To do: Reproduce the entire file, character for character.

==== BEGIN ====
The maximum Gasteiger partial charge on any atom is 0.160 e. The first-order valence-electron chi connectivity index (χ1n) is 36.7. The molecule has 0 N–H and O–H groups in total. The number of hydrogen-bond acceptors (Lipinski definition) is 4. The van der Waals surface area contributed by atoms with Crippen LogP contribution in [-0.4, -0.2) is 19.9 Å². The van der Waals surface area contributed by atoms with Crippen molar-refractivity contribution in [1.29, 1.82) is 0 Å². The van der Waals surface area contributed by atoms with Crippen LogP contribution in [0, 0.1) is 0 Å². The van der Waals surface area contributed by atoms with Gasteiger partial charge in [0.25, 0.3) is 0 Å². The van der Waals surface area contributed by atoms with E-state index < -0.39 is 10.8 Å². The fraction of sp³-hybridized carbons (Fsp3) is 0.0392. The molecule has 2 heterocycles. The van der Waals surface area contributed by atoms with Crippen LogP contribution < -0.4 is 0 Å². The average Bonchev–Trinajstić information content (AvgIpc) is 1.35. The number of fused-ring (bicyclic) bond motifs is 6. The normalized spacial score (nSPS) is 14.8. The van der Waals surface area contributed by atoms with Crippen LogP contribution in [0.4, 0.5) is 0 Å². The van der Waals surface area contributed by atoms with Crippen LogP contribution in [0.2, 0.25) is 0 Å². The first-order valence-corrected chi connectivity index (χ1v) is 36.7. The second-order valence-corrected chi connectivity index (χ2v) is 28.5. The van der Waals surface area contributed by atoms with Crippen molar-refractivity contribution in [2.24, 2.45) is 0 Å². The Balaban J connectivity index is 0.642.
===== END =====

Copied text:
The maximum Gasteiger partial charge on any atom is 0.160 e. The first-order valence-electron chi connectivity index (χ1n) is 36.7. The molecule has 0 N–H and O–H groups in total. The number of hydrogen-bond acceptors (Lipinski definition) is 4. The van der Waals surface area contributed by atoms with Crippen LogP contribution in [-0.4, -0.2) is 19.9 Å². The van der Waals surface area contributed by atoms with Crippen molar-refractivity contribution in [1.29, 1.82) is 0 Å². The van der Waals surface area contributed by atoms with Crippen LogP contribution in [0, 0.1) is 0 Å². The van der Waals surface area contributed by atoms with Gasteiger partial charge in [0.25, 0.3) is 0 Å². The van der Waals surface area contributed by atoms with E-state index < -0.39 is 10.8 Å². The fraction of sp³-hybridized carbons (Fsp3) is 0.0392. The molecule has 2 heterocycles. The van der Waals surface area contributed by atoms with Crippen LogP contribution < -0.4 is 0 Å². The average Bonchev–Trinajstić information content (AvgIpc) is 1.35. The number of fused-ring (bicyclic) bond motifs is 6. The normalized spacial score (nSPS) is 14.8. The van der Waals surface area contributed by atoms with Crippen LogP contribution in [0.4, 0.5) is 0 Å². The van der Waals surface area contributed by atoms with Crippen LogP contribution in [0.2, 0.25) is 0 Å². The first-order valence-corrected chi connectivity index (χ1v) is 36.7. The second-order valence-corrected chi connectivity index (χ2v) is 28.5. The van der Waals surface area contributed by atoms with Crippen molar-refractivity contribution in [2.24, 2.45) is 0 Å². The Balaban J connectivity index is 0.642.